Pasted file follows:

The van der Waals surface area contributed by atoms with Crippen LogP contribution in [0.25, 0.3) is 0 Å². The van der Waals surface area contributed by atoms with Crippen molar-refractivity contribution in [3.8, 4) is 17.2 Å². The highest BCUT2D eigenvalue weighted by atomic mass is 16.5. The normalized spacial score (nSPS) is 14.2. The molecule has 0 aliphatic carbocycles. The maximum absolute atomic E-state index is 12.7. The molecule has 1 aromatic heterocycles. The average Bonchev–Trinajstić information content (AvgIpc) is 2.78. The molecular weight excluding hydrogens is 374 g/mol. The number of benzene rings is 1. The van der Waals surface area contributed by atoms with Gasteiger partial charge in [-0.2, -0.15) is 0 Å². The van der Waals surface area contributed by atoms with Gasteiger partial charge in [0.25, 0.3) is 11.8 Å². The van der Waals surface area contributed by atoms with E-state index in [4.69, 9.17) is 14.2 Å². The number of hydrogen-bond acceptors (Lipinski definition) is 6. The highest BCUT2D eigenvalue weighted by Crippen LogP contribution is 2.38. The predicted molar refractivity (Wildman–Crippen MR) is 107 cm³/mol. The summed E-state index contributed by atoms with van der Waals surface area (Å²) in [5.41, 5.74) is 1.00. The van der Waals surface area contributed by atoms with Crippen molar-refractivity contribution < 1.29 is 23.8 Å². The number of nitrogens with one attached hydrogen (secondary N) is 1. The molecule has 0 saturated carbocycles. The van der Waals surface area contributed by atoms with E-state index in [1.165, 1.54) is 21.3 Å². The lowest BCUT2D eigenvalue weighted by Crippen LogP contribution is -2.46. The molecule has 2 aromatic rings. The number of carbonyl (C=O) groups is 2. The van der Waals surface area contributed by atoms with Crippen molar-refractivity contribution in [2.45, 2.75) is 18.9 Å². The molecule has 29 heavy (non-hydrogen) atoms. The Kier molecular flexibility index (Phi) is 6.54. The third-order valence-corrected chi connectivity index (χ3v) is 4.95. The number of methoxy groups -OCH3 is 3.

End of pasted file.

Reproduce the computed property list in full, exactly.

The van der Waals surface area contributed by atoms with Crippen LogP contribution in [0.25, 0.3) is 0 Å². The van der Waals surface area contributed by atoms with Crippen molar-refractivity contribution in [3.8, 4) is 17.2 Å². The highest BCUT2D eigenvalue weighted by atomic mass is 16.5. The normalized spacial score (nSPS) is 14.2. The molecule has 0 aliphatic carbocycles. The maximum absolute atomic E-state index is 12.7. The molecule has 1 aromatic heterocycles. The average Bonchev–Trinajstić information content (AvgIpc) is 2.78. The molecular weight excluding hydrogens is 374 g/mol. The number of benzene rings is 1. The van der Waals surface area contributed by atoms with Gasteiger partial charge in [-0.2, -0.15) is 0 Å². The van der Waals surface area contributed by atoms with Gasteiger partial charge in [0.25, 0.3) is 11.8 Å². The van der Waals surface area contributed by atoms with E-state index in [4.69, 9.17) is 14.2 Å². The number of hydrogen-bond acceptors (Lipinski definition) is 6. The highest BCUT2D eigenvalue weighted by Crippen LogP contribution is 2.38. The predicted molar refractivity (Wildman–Crippen MR) is 107 cm³/mol. The summed E-state index contributed by atoms with van der Waals surface area (Å²) in [5.41, 5.74) is 1.00. The van der Waals surface area contributed by atoms with Crippen molar-refractivity contribution < 1.29 is 23.8 Å². The number of nitrogens with one attached hydrogen (secondary N) is 1. The molecule has 0 saturated carbocycles. The van der Waals surface area contributed by atoms with E-state index in [1.165, 1.54) is 21.3 Å². The lowest BCUT2D eigenvalue weighted by Crippen LogP contribution is -2.46. The molecule has 2 aromatic rings. The number of carbonyl (C=O) groups is 2. The van der Waals surface area contributed by atoms with Crippen molar-refractivity contribution in [2.45, 2.75) is 18.9 Å². The molecule has 29 heavy (non-hydrogen) atoms. The Kier molecular flexibility index (Phi) is 6.54. The third-order valence-corrected chi connectivity index (χ3v) is 4.95. The number of methoxy groups -OCH3 is 3.